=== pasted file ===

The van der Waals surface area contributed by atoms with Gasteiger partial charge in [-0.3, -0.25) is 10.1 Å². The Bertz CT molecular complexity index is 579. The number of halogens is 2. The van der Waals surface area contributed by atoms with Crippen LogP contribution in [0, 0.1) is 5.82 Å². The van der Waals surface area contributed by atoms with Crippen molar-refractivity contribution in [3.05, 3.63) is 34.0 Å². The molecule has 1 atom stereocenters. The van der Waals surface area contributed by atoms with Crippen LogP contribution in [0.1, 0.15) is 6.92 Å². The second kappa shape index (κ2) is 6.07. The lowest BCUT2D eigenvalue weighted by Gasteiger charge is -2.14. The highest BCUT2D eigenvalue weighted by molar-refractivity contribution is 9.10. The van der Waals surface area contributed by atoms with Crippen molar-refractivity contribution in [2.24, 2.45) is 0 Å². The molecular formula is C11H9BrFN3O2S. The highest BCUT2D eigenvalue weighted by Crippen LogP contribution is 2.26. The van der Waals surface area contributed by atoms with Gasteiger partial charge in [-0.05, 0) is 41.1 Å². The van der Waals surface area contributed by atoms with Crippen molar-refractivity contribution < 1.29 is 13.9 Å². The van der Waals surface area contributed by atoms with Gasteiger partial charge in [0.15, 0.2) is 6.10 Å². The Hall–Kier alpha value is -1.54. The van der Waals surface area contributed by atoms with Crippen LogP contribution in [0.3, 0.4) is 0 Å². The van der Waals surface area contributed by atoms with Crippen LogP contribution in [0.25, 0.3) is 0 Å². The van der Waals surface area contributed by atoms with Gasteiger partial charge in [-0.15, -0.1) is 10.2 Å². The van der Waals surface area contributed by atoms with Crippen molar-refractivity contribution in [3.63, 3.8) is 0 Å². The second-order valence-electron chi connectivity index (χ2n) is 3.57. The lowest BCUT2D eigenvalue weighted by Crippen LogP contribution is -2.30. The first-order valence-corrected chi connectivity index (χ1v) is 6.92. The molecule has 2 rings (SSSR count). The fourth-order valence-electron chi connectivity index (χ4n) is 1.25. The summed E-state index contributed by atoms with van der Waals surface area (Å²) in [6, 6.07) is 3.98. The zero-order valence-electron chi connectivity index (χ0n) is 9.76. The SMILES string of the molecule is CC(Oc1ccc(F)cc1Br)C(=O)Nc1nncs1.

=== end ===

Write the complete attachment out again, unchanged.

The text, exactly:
The van der Waals surface area contributed by atoms with Gasteiger partial charge in [-0.3, -0.25) is 10.1 Å². The Bertz CT molecular complexity index is 579. The number of halogens is 2. The van der Waals surface area contributed by atoms with Crippen LogP contribution in [0, 0.1) is 5.82 Å². The van der Waals surface area contributed by atoms with Crippen molar-refractivity contribution in [3.05, 3.63) is 34.0 Å². The molecule has 1 atom stereocenters. The van der Waals surface area contributed by atoms with Crippen LogP contribution in [0.1, 0.15) is 6.92 Å². The second kappa shape index (κ2) is 6.07. The lowest BCUT2D eigenvalue weighted by Gasteiger charge is -2.14. The highest BCUT2D eigenvalue weighted by molar-refractivity contribution is 9.10. The van der Waals surface area contributed by atoms with Crippen molar-refractivity contribution in [2.24, 2.45) is 0 Å². The molecular formula is C11H9BrFN3O2S. The highest BCUT2D eigenvalue weighted by Crippen LogP contribution is 2.26. The van der Waals surface area contributed by atoms with Gasteiger partial charge in [-0.05, 0) is 41.1 Å². The van der Waals surface area contributed by atoms with Crippen molar-refractivity contribution < 1.29 is 13.9 Å². The van der Waals surface area contributed by atoms with Gasteiger partial charge in [0.15, 0.2) is 6.10 Å². The Hall–Kier alpha value is -1.54. The van der Waals surface area contributed by atoms with Crippen LogP contribution in [0.3, 0.4) is 0 Å². The van der Waals surface area contributed by atoms with Crippen LogP contribution in [0.25, 0.3) is 0 Å². The van der Waals surface area contributed by atoms with Gasteiger partial charge in [-0.15, -0.1) is 10.2 Å². The van der Waals surface area contributed by atoms with Crippen molar-refractivity contribution in [3.63, 3.8) is 0 Å². The second-order valence-electron chi connectivity index (χ2n) is 3.57. The lowest BCUT2D eigenvalue weighted by Crippen LogP contribution is -2.30. The first-order valence-corrected chi connectivity index (χ1v) is 6.92. The molecule has 2 rings (SSSR count). The fourth-order valence-electron chi connectivity index (χ4n) is 1.25. The summed E-state index contributed by atoms with van der Waals surface area (Å²) in [6, 6.07) is 3.98. The zero-order valence-electron chi connectivity index (χ0n) is 9.76. The SMILES string of the molecule is CC(Oc1ccc(F)cc1Br)C(=O)Nc1nncs1.